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Fatigue “the most frequently identified issue” for flight attendants says FAA Report

Crew fatigue is the most frequently cited safety risk for cabin crew, according to a recent report by the FAA Civil Aerospace Medical Institute.

As a result of reviewing more than 1800 surveys the authors conclude that fatigue was the most frequently addressed topic and that this finding held firm across all operation types and levels of crew seniority.

The top 5 reported issues all related specifically to fatigue, fatigue contributors and fatigue safety risks and included:

  • Being fatigued/exhausted;
  • Rest periods that are too short;
  • Inconsistent scheduling or early reports;
  • Not considering the impact of delays when scheduling;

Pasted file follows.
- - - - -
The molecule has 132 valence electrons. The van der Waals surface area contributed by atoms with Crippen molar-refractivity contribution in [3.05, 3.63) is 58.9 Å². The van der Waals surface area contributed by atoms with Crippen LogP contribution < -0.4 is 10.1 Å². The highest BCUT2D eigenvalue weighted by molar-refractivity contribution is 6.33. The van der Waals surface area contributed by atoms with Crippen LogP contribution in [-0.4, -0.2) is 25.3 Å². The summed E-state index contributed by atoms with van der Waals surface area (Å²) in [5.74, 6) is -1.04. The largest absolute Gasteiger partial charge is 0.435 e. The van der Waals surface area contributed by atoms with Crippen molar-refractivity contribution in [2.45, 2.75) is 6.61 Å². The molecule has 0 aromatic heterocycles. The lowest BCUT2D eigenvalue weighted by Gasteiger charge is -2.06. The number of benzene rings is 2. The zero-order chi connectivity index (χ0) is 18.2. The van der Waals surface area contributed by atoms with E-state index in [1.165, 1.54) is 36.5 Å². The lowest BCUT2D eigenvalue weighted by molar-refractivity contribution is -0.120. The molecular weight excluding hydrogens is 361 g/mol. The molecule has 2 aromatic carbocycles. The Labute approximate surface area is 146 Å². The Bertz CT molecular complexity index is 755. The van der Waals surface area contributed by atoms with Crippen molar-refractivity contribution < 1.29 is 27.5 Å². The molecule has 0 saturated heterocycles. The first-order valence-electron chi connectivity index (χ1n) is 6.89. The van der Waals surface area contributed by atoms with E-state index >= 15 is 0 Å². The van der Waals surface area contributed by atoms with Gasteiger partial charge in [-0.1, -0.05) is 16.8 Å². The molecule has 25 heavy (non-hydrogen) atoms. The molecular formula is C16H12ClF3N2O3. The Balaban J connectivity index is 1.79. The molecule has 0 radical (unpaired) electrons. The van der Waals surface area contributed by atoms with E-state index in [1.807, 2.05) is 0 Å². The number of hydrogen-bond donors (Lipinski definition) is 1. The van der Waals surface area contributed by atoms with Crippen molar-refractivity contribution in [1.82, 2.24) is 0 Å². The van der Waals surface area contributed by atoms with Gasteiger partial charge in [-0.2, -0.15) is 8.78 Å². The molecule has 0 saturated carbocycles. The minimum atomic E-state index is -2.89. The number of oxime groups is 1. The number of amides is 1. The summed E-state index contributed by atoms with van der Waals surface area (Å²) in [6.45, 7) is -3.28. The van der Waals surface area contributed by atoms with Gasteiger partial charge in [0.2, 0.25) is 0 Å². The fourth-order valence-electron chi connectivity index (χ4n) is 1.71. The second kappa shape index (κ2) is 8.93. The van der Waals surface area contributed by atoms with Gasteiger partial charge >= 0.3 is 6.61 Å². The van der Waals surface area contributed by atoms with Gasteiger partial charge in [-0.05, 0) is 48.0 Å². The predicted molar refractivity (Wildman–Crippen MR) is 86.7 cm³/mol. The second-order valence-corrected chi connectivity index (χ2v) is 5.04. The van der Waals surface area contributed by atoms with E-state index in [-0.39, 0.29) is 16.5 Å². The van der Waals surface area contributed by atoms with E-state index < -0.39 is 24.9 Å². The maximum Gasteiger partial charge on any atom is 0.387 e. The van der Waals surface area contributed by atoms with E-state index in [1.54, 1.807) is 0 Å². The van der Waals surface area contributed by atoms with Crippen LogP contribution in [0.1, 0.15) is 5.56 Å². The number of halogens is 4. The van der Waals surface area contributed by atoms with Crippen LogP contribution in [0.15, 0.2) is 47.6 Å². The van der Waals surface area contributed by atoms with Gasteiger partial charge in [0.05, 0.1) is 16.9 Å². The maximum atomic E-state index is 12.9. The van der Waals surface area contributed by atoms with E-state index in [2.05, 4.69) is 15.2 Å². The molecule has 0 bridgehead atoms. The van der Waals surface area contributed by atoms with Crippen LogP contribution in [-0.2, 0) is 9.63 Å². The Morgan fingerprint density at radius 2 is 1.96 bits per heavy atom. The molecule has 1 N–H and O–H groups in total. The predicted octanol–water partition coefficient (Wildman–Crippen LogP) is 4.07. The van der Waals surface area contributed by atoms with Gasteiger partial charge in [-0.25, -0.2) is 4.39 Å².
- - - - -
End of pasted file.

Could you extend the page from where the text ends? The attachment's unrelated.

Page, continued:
• Not receiving adequate sleep/rest; and
  • The impact of fatigue on safety and performance.

Junior cabin crew identified “too many legs/segments” as an issue more frequently than senior-level FAs, while senior cabin crew more frequently reported “insufficient number of breaks/ amount of time for breaks” as an issue.

The report’s authors suggest that future research could focus on more specific operational issues (i.e. number of segments, complexity of the aircraft fleet, and complexity of position) and how they impact fatigue. The study also recommends further research into the underlying causes for differences between seniority levels.

Source: FAA Civil Aerospace Medical Institute Report (October 2011)

A full copy of the report is available here